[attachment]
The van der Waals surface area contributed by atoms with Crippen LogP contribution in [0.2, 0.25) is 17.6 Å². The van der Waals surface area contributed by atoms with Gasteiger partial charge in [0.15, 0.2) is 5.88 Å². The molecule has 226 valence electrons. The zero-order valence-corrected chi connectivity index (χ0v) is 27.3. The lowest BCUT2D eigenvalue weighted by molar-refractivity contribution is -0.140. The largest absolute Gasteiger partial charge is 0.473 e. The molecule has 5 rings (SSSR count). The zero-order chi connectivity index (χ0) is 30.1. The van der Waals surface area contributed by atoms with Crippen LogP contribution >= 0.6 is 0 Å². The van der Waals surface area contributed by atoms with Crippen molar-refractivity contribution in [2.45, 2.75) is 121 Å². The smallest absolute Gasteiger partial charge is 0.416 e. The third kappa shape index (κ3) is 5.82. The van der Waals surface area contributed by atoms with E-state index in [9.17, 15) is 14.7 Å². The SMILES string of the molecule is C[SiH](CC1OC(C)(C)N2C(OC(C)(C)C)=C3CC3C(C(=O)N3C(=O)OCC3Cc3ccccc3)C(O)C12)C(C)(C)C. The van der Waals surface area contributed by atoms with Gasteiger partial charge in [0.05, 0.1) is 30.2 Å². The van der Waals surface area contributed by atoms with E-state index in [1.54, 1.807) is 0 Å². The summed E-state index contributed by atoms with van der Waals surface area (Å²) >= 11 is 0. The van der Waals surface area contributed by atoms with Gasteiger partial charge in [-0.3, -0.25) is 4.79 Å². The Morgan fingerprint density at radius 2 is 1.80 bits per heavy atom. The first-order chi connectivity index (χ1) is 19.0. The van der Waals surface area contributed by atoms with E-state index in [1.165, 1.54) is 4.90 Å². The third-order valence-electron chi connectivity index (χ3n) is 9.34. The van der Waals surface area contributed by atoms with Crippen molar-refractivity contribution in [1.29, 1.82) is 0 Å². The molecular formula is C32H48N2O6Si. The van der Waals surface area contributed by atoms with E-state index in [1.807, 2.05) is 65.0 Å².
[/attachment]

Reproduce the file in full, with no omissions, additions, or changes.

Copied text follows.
The van der Waals surface area contributed by atoms with Crippen LogP contribution in [0.2, 0.25) is 17.6 Å². The van der Waals surface area contributed by atoms with Gasteiger partial charge in [0.15, 0.2) is 5.88 Å². The molecule has 226 valence electrons. The zero-order valence-corrected chi connectivity index (χ0v) is 27.3. The lowest BCUT2D eigenvalue weighted by molar-refractivity contribution is -0.140. The largest absolute Gasteiger partial charge is 0.473 e. The molecule has 5 rings (SSSR count). The zero-order chi connectivity index (χ0) is 30.1. The van der Waals surface area contributed by atoms with Crippen LogP contribution >= 0.6 is 0 Å². The van der Waals surface area contributed by atoms with Crippen molar-refractivity contribution in [2.45, 2.75) is 121 Å². The smallest absolute Gasteiger partial charge is 0.416 e. The third kappa shape index (κ3) is 5.82. The van der Waals surface area contributed by atoms with E-state index in [9.17, 15) is 14.7 Å². The SMILES string of the molecule is C[SiH](CC1OC(C)(C)N2C(OC(C)(C)C)=C3CC3C(C(=O)N3C(=O)OCC3Cc3ccccc3)C(O)C12)C(C)(C)C. The van der Waals surface area contributed by atoms with Gasteiger partial charge in [0.05, 0.1) is 30.2 Å². The van der Waals surface area contributed by atoms with E-state index in [1.54, 1.807) is 0 Å². The summed E-state index contributed by atoms with van der Waals surface area (Å²) >= 11 is 0. The van der Waals surface area contributed by atoms with Gasteiger partial charge in [-0.3, -0.25) is 4.79 Å². The Morgan fingerprint density at radius 2 is 1.80 bits per heavy atom. The first-order chi connectivity index (χ1) is 19.0. The van der Waals surface area contributed by atoms with E-state index in [1.165, 1.54) is 4.90 Å². The third-order valence-electron chi connectivity index (χ3n) is 9.34. The van der Waals surface area contributed by atoms with Crippen molar-refractivity contribution in [1.29, 1.82) is 0 Å². The molecular formula is C32H48N2O6Si. The van der Waals surface area contributed by atoms with E-state index in [1.807, 2.05) is 65.0 Å².